The invasion of Flat Islands
The Bonavista Bay community of F lat Islands, first settled about 1800, was home to 650 men, women and children in 1919, at the end of the First World War. They made their living from the fishery. Most of the men, and a scattering of its women, went to the Labrador each spring, fished there throughout the summer, and came home in the fall.
It was a peaceful outport, one of scores if not hundreds of like settlements throughout the island. That peace was rudely shattered early in July 1919, when the Newfoundland government ordered the Royal Navy to invade Flat Islands.
The trouble began in the late spring. Rumours reached the authorities in St. John’s that the good folk of the islands were making moonshine, thus breaking the government’s monopoly on liquor sales. Two Newfoundland Constabulary constables from Greenspond were ordered to make a patrol to the community. They attempted to do so on June 24, but were met by an angry crowd who intercepted their boat and told them to return from whence they came.
Threats of violence
Nothing daunted, the authorities responded three days later by sending Isaac Mifflen, the local magistrate, and a squad of policemen to carry out the mission. The sole reporter who heard first-hand accounts of the incident reported later that this group were met by angry men who ordered them “to leave the island immediately or they would sink the boat and blow the policemen to hell.”
Discretion being the better part of valour, His Worship and his accompanying police officers returned to Greenspond.
The government, in St. John’s, were having none of this. Using their seldom-invoked right to call upon the Royal Navy to “support the civil authority,” they asked for a warship to be sent from St. John’s to enable them to overcome the resistance of the bootleggers of Flat Islands. Hmscornwall, a 9,800 ton, 440-foot long armoured cruiser whose 22,000 horsepower engines drove her at 22 knots, was assigned the task.
The invasion was directed by no less a figu re than Alfred B. Morine, the attorney general in the Conservative administration of Sir Michael Cashin. He was taking no chances. Thecornwallcarried a crew of 678 men, and was armed with 14 six-inch quick-firing cannons and nine 12-pound quick-firing guns. And if that wasn’t enough firepower, she also carried two 18-inch torpedoes.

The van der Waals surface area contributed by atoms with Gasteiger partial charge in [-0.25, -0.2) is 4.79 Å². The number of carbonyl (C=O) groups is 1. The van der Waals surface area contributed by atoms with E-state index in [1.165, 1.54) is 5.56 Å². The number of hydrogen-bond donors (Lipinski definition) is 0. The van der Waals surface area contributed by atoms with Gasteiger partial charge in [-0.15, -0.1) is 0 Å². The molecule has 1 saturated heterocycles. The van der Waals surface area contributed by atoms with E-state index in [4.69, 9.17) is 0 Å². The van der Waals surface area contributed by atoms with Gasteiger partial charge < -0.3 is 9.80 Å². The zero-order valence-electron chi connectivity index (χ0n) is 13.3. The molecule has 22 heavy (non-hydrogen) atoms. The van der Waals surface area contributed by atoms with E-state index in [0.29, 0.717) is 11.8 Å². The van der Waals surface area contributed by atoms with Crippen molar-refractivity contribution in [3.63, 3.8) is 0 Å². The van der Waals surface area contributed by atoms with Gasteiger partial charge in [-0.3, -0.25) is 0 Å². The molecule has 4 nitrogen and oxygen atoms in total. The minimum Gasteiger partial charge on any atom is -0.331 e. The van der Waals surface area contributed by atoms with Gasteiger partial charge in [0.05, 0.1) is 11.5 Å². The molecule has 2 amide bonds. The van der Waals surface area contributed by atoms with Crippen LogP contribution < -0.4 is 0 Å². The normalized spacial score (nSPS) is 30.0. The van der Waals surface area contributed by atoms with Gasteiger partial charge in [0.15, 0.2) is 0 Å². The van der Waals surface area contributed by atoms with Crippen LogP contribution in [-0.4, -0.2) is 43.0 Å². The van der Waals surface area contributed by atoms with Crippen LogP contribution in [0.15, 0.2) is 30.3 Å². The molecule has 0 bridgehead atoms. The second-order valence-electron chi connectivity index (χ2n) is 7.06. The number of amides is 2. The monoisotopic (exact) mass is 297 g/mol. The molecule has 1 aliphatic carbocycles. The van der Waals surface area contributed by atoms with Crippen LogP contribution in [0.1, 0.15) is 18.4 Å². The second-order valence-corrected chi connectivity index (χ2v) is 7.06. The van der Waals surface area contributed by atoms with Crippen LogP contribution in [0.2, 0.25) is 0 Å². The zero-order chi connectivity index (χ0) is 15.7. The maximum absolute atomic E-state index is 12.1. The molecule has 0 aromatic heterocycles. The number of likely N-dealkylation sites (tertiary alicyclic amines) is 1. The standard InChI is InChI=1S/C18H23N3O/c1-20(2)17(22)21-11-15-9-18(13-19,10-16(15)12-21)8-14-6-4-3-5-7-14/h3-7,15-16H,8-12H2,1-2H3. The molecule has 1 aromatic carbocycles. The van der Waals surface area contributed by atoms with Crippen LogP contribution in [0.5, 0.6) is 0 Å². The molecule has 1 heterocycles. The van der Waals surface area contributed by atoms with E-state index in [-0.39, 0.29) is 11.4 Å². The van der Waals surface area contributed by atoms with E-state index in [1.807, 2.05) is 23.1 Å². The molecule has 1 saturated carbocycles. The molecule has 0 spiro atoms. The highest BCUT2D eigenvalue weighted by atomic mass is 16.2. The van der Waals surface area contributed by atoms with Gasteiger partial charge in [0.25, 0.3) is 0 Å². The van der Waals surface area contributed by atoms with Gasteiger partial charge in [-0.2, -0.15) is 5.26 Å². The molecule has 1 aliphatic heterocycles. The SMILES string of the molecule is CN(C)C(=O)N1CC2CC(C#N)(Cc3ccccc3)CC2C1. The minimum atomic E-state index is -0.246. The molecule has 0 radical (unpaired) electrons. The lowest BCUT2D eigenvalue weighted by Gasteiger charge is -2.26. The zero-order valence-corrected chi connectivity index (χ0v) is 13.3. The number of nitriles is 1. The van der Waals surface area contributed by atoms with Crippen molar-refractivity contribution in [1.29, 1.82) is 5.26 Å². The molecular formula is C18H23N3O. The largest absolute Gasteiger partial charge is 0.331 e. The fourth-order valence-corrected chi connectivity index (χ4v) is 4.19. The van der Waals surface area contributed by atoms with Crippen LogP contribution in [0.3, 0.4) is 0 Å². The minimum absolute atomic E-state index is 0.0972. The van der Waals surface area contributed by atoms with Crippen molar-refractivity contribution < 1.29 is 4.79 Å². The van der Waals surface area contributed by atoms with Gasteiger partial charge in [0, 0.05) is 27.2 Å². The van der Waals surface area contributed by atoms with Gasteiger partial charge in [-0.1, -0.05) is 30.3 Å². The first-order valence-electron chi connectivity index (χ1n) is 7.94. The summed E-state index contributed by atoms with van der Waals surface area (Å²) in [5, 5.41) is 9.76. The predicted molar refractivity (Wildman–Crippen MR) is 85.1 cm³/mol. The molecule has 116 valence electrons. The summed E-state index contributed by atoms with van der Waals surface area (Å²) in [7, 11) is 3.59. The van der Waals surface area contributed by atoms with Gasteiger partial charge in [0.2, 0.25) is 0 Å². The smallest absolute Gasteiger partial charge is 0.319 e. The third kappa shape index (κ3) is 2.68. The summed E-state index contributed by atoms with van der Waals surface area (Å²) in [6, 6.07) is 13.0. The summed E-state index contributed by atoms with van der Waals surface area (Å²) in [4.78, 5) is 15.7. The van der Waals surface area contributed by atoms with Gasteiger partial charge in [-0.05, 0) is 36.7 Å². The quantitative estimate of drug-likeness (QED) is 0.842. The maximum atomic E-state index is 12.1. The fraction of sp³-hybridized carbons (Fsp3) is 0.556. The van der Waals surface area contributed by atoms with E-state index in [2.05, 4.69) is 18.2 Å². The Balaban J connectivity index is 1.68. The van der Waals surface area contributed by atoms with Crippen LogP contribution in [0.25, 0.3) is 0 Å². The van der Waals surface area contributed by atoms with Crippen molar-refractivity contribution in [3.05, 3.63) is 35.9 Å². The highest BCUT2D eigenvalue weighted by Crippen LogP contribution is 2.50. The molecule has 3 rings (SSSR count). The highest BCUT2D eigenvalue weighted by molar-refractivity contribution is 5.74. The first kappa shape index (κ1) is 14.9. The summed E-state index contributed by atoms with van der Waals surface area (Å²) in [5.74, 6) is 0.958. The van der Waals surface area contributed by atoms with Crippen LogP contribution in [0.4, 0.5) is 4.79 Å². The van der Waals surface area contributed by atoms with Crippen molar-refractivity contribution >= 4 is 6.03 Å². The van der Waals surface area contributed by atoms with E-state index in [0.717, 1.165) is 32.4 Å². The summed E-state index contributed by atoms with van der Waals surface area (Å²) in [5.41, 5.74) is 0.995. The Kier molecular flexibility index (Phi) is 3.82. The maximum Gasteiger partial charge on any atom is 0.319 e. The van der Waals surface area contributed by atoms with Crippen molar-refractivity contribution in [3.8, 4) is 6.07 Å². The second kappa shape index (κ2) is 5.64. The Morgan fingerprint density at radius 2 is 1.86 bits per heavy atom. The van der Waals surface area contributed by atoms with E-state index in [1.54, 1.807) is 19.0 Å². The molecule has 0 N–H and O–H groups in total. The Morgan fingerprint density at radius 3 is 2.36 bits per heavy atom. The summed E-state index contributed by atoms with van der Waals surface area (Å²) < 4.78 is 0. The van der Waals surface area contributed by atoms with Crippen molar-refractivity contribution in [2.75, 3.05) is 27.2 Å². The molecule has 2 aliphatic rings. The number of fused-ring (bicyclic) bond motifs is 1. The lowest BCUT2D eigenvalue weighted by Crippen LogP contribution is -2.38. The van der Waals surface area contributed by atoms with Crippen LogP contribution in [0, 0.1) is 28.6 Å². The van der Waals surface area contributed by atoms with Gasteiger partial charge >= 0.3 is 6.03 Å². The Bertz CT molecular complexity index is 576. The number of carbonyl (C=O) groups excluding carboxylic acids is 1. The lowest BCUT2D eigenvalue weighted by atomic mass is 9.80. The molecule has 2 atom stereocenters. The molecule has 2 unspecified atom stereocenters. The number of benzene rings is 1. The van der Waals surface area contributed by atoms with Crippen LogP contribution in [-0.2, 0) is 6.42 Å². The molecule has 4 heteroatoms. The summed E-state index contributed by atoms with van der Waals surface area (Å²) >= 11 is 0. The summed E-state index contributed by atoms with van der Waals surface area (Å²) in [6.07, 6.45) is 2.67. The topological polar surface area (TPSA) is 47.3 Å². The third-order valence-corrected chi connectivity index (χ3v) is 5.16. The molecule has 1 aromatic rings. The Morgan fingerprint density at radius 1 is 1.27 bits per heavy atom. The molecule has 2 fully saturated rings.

The bootleggers would be brought to justice.
Joey Smallwood reported on incident
Thecornwallleft St. John’s early on the morning of Monday, June 30. Delayed by fog, she went first to Greenspond to pick up the police officers and then to the Flat Islands. She arrived there on Friday, July 4. An intrepid young reporter from St. John’s named Joseph Smallwood was aboard. He described what happened in his story, published in theevening Telegramon Monday the 7th:
“At eight o’clock, the landing party, consisting of forty-eight marines ... the policemen, under Inspector- General of Police Hutchings, sailors, Magistrate Mifflen and the Telegram reporter, numbering ninety all told, having been served out with revolvers, ammunition and other supplies, took their places” in the ship’s boats.
“A maxim quick-firing gun, capable of firing six hundred shots a minute, was mounted in the bow of the cutter, with the gun team ready.”
The landing party met no opposition. Indeed, only women and children stood at the wharf.
But, Smallwood reported: “this did not deceive the landing party, however, as it was felt that such an innocent- looking scene might have been a trap, and that behind the boulders and rocks lay dozens of desperate men armed with sealing guns and fowling pieces ready to die if needs be, before allow- ing the police to arrest them.”
The truth was that most of the men had left several days earlier for the summer fishery in Labrador, but seven who had stayed behind were captured and carried back to St. John’s on board thecornwall. They appeared before court there, and were charged with obstructing the police, resisting arrest and loose and disorderly conduct.
All pleaded not guilty, and told the magistrate that they had hired Richard A. Squires as their lawyer. Squires, a barrister of some standing, was Leader of the Liberal Party.
But Morine was still not satisfied. Warrants were issued for the arrest of eight other men allegedly involved in the fray. Constabulary officers were sent to Labrador to arrest them. They succeeded in finding six amongst the crews of schooners fishing along the Labrador coast, and brought them back to St. John’s where they were charged with the same offences.
The Opposition in the House of Assembly, led by Squires and William Coaker, were quick to condemn Morine for his use of overwhelming force. Undaunted, Morine stood for election in the three-member constituency of Bonavista Bay in the November 1919 election. He finished at the bottom of the poll, with 1,455 votes. Coaker won 3,732 votes and was elected at the head of the list, with the other two seats being filled by his Liberal-unionist colleagues.
There was no doubt what the people of Bonavista Bay thought of the incident.
None of the 13 prisoners ever stood trial. The charges against them were to be heard in St. John’s later that fall, on Nov. 10. By then, Squires had become prime minister after the Liberal-fpu coalition victory in the general election. The charges were dropped, and no more was ever heard of them. There is no record of what happened to the home brew, assuming there ever was any on Flat Islands.